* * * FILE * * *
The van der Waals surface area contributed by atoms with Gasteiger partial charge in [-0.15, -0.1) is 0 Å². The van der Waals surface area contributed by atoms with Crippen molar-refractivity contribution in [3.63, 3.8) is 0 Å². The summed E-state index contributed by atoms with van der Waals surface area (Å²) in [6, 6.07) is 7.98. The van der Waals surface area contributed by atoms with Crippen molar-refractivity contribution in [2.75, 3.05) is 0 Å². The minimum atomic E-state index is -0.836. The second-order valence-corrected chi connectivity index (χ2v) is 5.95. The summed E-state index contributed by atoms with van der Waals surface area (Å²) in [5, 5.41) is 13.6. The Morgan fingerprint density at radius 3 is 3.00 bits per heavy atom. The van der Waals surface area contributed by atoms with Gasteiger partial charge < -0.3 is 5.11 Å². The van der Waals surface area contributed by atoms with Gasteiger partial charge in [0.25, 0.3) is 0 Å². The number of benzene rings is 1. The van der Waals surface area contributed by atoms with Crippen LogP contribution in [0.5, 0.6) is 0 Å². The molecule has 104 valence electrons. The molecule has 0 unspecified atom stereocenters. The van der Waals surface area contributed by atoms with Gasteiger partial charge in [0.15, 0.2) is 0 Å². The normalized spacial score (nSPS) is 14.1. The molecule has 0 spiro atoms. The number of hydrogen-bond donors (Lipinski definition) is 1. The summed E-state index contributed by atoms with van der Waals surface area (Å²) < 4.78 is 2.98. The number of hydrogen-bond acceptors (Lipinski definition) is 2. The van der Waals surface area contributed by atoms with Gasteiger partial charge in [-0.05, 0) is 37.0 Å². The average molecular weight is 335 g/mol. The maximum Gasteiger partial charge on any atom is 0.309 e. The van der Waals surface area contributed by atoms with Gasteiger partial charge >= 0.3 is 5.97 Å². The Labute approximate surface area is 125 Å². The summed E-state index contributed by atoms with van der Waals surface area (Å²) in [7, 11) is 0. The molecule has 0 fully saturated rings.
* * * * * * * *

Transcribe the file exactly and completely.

The van der Waals surface area contributed by atoms with Gasteiger partial charge in [-0.15, -0.1) is 0 Å². The van der Waals surface area contributed by atoms with Crippen molar-refractivity contribution in [3.63, 3.8) is 0 Å². The summed E-state index contributed by atoms with van der Waals surface area (Å²) in [6, 6.07) is 7.98. The van der Waals surface area contributed by atoms with Crippen molar-refractivity contribution in [2.75, 3.05) is 0 Å². The minimum atomic E-state index is -0.836. The second-order valence-corrected chi connectivity index (χ2v) is 5.95. The summed E-state index contributed by atoms with van der Waals surface area (Å²) in [5, 5.41) is 13.6. The Morgan fingerprint density at radius 3 is 3.00 bits per heavy atom. The van der Waals surface area contributed by atoms with Gasteiger partial charge < -0.3 is 5.11 Å². The van der Waals surface area contributed by atoms with Gasteiger partial charge in [0.25, 0.3) is 0 Å². The number of benzene rings is 1. The van der Waals surface area contributed by atoms with Crippen LogP contribution in [0.5, 0.6) is 0 Å². The molecule has 104 valence electrons. The molecule has 0 unspecified atom stereocenters. The van der Waals surface area contributed by atoms with Gasteiger partial charge in [0.15, 0.2) is 0 Å². The normalized spacial score (nSPS) is 14.1. The molecule has 0 spiro atoms. The number of hydrogen-bond donors (Lipinski definition) is 1. The summed E-state index contributed by atoms with van der Waals surface area (Å²) < 4.78 is 2.98. The number of hydrogen-bond acceptors (Lipinski definition) is 2. The van der Waals surface area contributed by atoms with Gasteiger partial charge in [-0.05, 0) is 37.0 Å². The average molecular weight is 335 g/mol. The maximum Gasteiger partial charge on any atom is 0.309 e. The van der Waals surface area contributed by atoms with Gasteiger partial charge >= 0.3 is 5.97 Å². The Labute approximate surface area is 125 Å². The summed E-state index contributed by atoms with van der Waals surface area (Å²) in [7, 11) is 0. The molecule has 0 fully saturated rings.